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SAINT MAARTEN






Dive Adventures

PO Box 5262, Simpson Bay
Sint Maarten
Netherlands Antilles
Tel. 599 544 2631
Fax. 599 544 2476
One of the longest running dive shops ,conveniently located at Pelican Marina. Nitrox, dive packages, Saba day trips & night dives. Great dive team. Accomodation packages, group specials and private dives available. Large watersports and activity center located at the dive center.
» Number of Dive Boats: 3
» Maximum Number of Divers per Boat: 15
» Gear Provided: All except computers
» Rental Gear Available: Included on dives only
» Nitrox Available: Yes
» Type of Diving Available: Wreck and reef
» Total Dive Sites: 20
» Minimum Time to Dive Sites: 15
» Maximum Time to Dive Sites: 40
» Certification Agencies: PADI
» Courses Offered: Open water, advanced, rescue, divemaster, nitrox
diveadventures@sintmaarten.net
http://www.diveadventures-sxm.com



Explorer Ventures Ltd.
PO Box 488
Mabank, TX 75147-0488
USA
800-322-3577; 903-887-8521
903-887-8526
Liveaboard diving vacations for 16 to 18 passengers, to Turks & Caicos, Saba, St. Kitts, St. Eustatius and St. Maarten, and to the Great Barrier Reef and Coral Sea from Cairns, Australia.
info@explorerventures.com
http://www.explorerventures.com




The Horny Toad Guesthouse
2 Vlaun Drive, Simpson Bay
St. Maarten, Netherlands Antilles
Tel.: 599-545-4323 Reservations: 800-417-9361
Fax.: 599-545-3316
The Horny Toad Guesthouse is a deliberately small and distinctive oceanfront guesthouse that is known for its congenial and unpretentious atmosphere.
Relaxing, reading, swimming, walking, sailing, watersports, boating, scuba diving, snorkeling, golf, shopping, casinos, nightclubs, and wonderful restaurants.
E-Mail: info @thtgh.com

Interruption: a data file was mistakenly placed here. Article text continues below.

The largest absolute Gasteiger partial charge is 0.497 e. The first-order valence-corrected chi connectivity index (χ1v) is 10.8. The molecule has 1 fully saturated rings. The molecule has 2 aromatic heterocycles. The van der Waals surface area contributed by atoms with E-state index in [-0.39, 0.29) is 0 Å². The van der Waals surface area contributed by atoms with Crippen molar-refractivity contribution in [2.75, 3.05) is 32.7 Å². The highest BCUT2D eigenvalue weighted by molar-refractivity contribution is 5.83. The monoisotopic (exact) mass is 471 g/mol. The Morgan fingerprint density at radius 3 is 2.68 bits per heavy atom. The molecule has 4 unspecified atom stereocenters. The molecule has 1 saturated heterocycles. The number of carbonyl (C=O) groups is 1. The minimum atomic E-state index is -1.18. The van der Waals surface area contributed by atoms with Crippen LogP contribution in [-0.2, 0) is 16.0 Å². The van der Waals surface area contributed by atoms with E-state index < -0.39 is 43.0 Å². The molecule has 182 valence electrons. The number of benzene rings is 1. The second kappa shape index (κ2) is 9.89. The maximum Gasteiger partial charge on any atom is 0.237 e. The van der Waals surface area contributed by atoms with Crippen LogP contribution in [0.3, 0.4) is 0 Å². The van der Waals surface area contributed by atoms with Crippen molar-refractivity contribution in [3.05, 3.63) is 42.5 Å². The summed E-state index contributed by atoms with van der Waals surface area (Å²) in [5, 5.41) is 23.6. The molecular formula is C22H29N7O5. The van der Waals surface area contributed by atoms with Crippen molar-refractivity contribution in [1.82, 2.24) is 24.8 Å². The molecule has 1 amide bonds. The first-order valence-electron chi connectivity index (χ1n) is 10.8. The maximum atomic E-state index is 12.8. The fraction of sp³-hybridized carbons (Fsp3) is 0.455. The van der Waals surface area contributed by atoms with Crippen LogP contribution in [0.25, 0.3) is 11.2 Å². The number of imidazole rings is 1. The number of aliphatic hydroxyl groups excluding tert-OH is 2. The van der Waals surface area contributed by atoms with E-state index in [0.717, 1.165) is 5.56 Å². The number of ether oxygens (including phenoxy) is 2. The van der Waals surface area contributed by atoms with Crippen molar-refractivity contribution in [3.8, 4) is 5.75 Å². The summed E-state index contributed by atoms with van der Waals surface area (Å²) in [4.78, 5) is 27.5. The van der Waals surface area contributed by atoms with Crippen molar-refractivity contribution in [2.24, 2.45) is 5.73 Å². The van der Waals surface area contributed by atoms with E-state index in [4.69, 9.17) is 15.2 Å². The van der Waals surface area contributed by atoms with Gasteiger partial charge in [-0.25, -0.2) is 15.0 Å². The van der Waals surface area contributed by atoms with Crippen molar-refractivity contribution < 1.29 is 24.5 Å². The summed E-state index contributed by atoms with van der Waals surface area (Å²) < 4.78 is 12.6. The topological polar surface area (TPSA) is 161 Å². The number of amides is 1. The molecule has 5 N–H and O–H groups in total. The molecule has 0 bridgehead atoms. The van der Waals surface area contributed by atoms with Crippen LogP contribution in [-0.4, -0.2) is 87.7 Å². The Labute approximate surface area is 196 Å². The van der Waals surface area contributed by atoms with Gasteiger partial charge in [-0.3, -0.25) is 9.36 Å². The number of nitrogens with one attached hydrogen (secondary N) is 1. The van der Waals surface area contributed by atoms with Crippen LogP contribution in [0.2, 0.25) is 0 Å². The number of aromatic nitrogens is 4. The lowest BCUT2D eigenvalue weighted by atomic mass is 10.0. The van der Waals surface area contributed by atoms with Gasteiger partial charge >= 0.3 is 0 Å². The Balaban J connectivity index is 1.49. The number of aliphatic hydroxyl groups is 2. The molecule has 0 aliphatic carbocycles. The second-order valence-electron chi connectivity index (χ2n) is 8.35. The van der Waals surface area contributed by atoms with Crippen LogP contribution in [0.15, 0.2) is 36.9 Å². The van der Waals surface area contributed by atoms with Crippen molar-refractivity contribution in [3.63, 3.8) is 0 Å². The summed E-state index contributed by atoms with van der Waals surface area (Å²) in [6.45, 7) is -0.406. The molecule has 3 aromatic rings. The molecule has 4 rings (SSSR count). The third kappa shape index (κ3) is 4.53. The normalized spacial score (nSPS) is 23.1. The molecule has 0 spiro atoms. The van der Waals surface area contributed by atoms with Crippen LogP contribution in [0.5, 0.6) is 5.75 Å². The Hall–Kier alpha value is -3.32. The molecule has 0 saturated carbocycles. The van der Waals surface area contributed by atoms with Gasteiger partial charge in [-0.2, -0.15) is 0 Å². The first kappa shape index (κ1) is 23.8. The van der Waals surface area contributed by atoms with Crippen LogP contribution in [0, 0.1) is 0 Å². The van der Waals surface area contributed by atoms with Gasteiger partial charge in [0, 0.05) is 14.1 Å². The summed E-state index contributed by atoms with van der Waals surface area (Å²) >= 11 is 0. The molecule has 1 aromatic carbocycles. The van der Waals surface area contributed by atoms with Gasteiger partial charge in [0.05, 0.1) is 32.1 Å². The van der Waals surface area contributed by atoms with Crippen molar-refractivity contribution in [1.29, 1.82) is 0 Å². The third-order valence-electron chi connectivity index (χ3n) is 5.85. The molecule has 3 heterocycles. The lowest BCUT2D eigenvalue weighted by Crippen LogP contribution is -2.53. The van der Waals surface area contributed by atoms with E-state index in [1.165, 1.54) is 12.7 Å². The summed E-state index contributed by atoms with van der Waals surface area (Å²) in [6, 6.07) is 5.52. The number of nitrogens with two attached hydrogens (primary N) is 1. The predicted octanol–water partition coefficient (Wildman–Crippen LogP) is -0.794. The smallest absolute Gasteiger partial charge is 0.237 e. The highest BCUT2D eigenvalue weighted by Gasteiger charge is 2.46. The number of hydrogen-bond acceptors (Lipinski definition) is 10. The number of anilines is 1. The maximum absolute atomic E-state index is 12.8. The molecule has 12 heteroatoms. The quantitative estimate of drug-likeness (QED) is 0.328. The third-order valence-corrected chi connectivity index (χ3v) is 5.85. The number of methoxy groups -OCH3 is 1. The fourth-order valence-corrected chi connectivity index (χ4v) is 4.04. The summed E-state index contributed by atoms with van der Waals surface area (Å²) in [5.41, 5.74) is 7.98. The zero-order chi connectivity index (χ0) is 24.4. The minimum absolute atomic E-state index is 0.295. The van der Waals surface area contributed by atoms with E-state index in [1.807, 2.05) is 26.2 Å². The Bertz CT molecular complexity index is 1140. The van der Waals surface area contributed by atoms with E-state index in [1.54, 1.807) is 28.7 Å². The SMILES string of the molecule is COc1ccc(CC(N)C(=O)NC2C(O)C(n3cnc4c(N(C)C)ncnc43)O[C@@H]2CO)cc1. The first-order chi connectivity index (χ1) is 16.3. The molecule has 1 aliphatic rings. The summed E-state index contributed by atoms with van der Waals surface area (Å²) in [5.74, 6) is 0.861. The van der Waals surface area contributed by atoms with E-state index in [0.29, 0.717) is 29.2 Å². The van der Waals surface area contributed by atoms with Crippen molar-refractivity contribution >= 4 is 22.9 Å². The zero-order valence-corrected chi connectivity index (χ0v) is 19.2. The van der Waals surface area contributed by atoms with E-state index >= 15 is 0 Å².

Web: http://www.thtgh.com


About St. Maarten

St. Maarten is known throughout the Caribbean for its eclectic nightlife. The evening ritually begins at sunset, when cafes and night clubs open their doors and the music of steel drum bands floats along the beaches. The island's festive spirit peaks during carival, a vibrant, two-week festival of feasting, street dancing, parties, and parades.

The island's sugary-white beaches are spiritually restive and abundant, and walkers who encounter them are often struck by their splendid seclusion. Off-shore, St. Maarten's life-rich waters provide superb boating and fishing, as well as excellent diving areas. The inland region, with its gentle valleys and hills, is ideal for biking, horseback riding, and exploration. All these offerings have made St. Maarten a famous tropical destination, and the island is dotted with world-class resorts. Private guest houses are also an increasingly popular form of lodging, catering to visitors seeking traditional Caribbean hospitality.

The reefs around St. Maarten are rich and teeming with marine life. They are also often located close to shore, accessible to snorkelers as well as divers.